Playing Monopoly With the Antichrist
If I have one enduring memory of my childhood, it’s lying stretched out on my front on an ancient carpet, my head resting on my arm, staring at a Monopoly board and waiting for the dice to roll. The same memory, over and over again like a recurring, haunting dream.
The irony is, I haven’t played Monopoly as an adult. I have an old set – the one we always used – a shabby, moth-eaten maroon board and a tatty, dog-eared box that’s falling to dust. Someone spied it once on top of my bookcase and asked if I was keeping it for my kids. But I will never play Monopoly with them, or use this set again. I don’t know why I keep it.
He came to the house regularly, especially over Christmas. I hated him being there – his big red face, his enormous 6ft 5in frame, his bullying laughter, the sheer brutishness of the man.
He would always rib me for being an only child, always with a sly glance thrown at my father, a knowing smirk. He called me a loner and talked at length about what a bore I must find the holidays, how lonely I must be and how I needed a real man for a role model. That’s how we started playing Monopoly.
It was raining that day and he threw the door to my room open with a crash. I half-expected him to bellow, “Fee fi fo fum!” as he loomed over me. “I was hoping to catch you up to something,” was what he actually said, with a leer. I shrugged my shoulders; I was reading a book.
He hauled me off my bed by my arm, grabbed the Monopoly from a shelf with his other hand and dragged us both to the dining room floor. He emptied the box upside down in one great sweep, the counters shooting all over the place like bullets, the board bouncing across the floor in a storm of banknotes and title deeds.
“You’ve played before?” he asked as I scuttled on my knees, retrieving all the pieces and setting them out.
“Yes, a few times.”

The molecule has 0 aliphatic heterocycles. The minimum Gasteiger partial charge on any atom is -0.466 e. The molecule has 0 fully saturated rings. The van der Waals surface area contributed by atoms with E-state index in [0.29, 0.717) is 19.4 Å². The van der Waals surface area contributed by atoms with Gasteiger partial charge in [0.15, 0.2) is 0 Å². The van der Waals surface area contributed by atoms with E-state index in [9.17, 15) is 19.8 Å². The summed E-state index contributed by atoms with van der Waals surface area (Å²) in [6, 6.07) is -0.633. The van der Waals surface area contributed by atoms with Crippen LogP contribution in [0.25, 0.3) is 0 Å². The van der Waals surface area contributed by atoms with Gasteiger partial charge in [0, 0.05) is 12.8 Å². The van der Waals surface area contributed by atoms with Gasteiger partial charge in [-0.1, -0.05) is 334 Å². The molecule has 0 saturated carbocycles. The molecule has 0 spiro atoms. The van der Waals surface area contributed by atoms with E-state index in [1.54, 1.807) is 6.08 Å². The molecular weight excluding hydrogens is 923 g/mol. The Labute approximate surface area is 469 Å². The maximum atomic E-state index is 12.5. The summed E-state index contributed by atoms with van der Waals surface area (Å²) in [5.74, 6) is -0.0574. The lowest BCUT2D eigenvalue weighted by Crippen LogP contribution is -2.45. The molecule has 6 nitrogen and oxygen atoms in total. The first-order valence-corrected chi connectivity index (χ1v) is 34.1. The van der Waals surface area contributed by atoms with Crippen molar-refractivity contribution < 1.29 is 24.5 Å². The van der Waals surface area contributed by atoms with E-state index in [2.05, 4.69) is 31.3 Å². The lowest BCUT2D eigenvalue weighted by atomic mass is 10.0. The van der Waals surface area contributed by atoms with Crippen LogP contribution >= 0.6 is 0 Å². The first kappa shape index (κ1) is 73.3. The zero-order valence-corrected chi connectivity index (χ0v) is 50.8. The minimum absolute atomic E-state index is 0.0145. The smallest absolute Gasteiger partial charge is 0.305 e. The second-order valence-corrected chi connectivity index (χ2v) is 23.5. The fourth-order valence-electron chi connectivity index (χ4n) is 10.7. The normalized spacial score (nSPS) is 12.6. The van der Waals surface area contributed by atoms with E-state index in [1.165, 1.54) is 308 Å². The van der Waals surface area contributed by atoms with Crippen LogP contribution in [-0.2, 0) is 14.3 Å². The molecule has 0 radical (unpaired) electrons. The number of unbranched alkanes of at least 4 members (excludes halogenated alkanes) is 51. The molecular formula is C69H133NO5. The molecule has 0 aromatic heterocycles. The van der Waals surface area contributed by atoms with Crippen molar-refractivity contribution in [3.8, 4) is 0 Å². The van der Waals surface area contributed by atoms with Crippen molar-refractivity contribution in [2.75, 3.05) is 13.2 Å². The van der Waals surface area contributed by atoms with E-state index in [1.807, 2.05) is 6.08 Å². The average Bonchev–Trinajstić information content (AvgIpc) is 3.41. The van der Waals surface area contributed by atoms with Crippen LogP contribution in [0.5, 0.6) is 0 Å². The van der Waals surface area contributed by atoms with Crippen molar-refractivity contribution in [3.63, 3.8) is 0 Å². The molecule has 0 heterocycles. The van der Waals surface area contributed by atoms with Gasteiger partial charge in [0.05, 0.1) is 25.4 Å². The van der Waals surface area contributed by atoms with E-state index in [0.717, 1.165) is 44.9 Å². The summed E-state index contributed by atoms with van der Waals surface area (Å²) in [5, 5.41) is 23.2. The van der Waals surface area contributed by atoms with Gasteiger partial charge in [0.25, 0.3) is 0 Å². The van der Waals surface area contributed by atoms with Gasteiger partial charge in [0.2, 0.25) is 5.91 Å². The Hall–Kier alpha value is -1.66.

“Not my way you haven’t, lad!” he thundered, plonking himself onto the carpet and slamming a glass of whiskey down beside him.
His way turned out to involve a lethally complicated set of additional rules – playing with double money, bonuses paid out by the bank at seemingly arbitrary moments, triple fines for landing on certain hotels, overdrafts, impromptu property auctions… I couldn’t keep up. He would begin each game by declaring, “I will be the sports car, you can be the old boot!” and throwing the piece at my head, rasping his whiskey-addled laugh.
How I hated these games and their ever-changing rules. My father, a quiet, affable bookworm could never give me a satisfactory explanation as to why we had to put up with this man and his terrible visits. He would just sigh and say, resignedly, “For some reason your mother likes his company.”
He was right, she did. I found his clumsy lasciviousness mortifying and crude to watch but my mother responded to it, flirting, wearing a new dress, getting her hair done when he was due.
It was as though he had a hold over us and could pick us up, shake us about however it suited him then drop us again quickly, looking on with amusement to see where we scattered and what number we rolled.
I began to fear his visits and endured them with loathing: the ritual humiliation at his hands; the way he made me feel he was winning more than just a boardgame.
That’s the reason I came home early from school that Friday instead of having tea at a friend’s house. He was visiting that night and staying for the weekend. I had reached the ripe old age of 12 and was starting to feel a deep-seated urge to kick out against him, to play him at his own game and beat him. I had worked out a theory as to which properties I should snap up first on the board or during one of his crazy, manic auctions, which would give me the best chance of winning against him, of teaching him a lesson. I wanted to look at the board before he came, double-checking my theory to see if I was right.
I could smell the whiskey and cigarette smoke as I walked into the hall and knew he was there early, a nauseous panic rising in my throat. He wasn’t in the living room, nor the kitchen nor anywhere downstairs, though the smell of him was overpowering.
I walked upstairs silently and stood for a moment on the landing. I saw a half-open bedroom door, a crumpled silk dress, a whiskey tumbler knocked to the floor. And I knew the game was over.
I’ll never play again, not that game nor any other. And one day, when I make a bonfire in the back garden with my kids, I’ll slip the battered maroon box under some dead wood and watch London burn.